The BSA Software Alliance Foundation
Founded by the Microsoft Corporation, the BSA | Software Alliance Foundation advocates for software companies all over the globe. Part of what they advocate for and enforce is software compliance. They investigate reports of noncompliance and pirated software to protect the property of their members. If necessary, they will take legal action against commercial end-user license infringement. For example, if someone files a report stating that you are illegally using software, the BSA will investigate the report and perform a software compliance audit to determine if you are in fact compliant.
Since most software companies enforce compliance through audits, your company should do internal audits as well. Compliance should be enforced through standards and procedures pertaining to how software is used, installed (or downloaded), and tracked. Consider doing your own internal compliance audit to identify any key compliance issues. An audit may include:
- Running a usage report and identifying where software is being under or over used
- Removing unused software or purchase additional software to remain compliant
- Identifying software that needs to be updated to the latest version
What is your organization’s system for tracking compliance – is it accurate?
Every organization needs a system to help identify compliance issues. Some systems are better than others. Unfortunately, some organizations don’t even have systems in place, making compliance an even larger problem. Your system might need to be improved if you identify with any of the following:
- “True ups” aren’t being performed on a regular basis
- There are no records kept of software usage or installation
- No policies or procedures in place for downloading or installing software
A software asset management program can assist in tracking compliance. However, choosing the right one for you depends on how rapidly your software usage grows. A consistent upward trajectory for usage might require frequent audits or an alert system that lets you know if there is an increase in devices using a particular software.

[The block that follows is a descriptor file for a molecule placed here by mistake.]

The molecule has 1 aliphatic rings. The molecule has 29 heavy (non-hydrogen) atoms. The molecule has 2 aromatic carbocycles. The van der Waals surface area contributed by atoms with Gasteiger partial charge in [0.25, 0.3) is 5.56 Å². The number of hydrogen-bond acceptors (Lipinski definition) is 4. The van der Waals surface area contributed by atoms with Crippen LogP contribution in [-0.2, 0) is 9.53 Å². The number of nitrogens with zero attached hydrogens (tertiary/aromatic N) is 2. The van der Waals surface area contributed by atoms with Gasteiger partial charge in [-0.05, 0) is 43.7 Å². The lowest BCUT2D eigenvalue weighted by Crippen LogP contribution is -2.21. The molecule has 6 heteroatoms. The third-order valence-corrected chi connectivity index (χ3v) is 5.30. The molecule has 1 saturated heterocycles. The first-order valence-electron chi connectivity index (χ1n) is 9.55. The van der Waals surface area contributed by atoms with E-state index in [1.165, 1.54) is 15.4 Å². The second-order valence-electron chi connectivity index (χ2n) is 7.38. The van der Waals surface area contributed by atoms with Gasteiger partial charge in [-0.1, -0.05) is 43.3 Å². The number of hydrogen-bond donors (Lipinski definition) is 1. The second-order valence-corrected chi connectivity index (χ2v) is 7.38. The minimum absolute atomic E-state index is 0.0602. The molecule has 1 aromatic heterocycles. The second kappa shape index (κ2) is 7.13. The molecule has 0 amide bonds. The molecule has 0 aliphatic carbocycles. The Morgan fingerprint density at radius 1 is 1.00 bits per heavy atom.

Hiring an outsourced company that specializes in developing software asset management programs may also be necessary to ensure that you’re doing everything you can to track software compliance.
How can you manage compliance risks with software asset and portfolio management?
To eliminate compliance risks, developing a software asset management program is necessary. Companies without one are taking a chance. Your program needs to do three things:
- Track license usage to ensure compliance
- Enable IT growth by determining what technology needs to be acquired and what needs to be upgraded
- Control costs by avoiding or reducing software spend
Companies that are cautious about software compliance should be performing routine assessments and internal audits. Assessments should be done on an annual basis to determine what software is being used, who is using it, and whether or not the software is authorized. Internal audits will help you manage your software portfolio by continuously analyzing what licenses you do and don’t need.
Software compliance is an important part of software usage. To be a responsible user, doing your part to adhere to the standards set forth by the software agreement is important. Using the best practices of software compliance will prevent software management risks and keep your organization safe from an audit. You can’t afford to be in violation of agreements because each violation will cost you.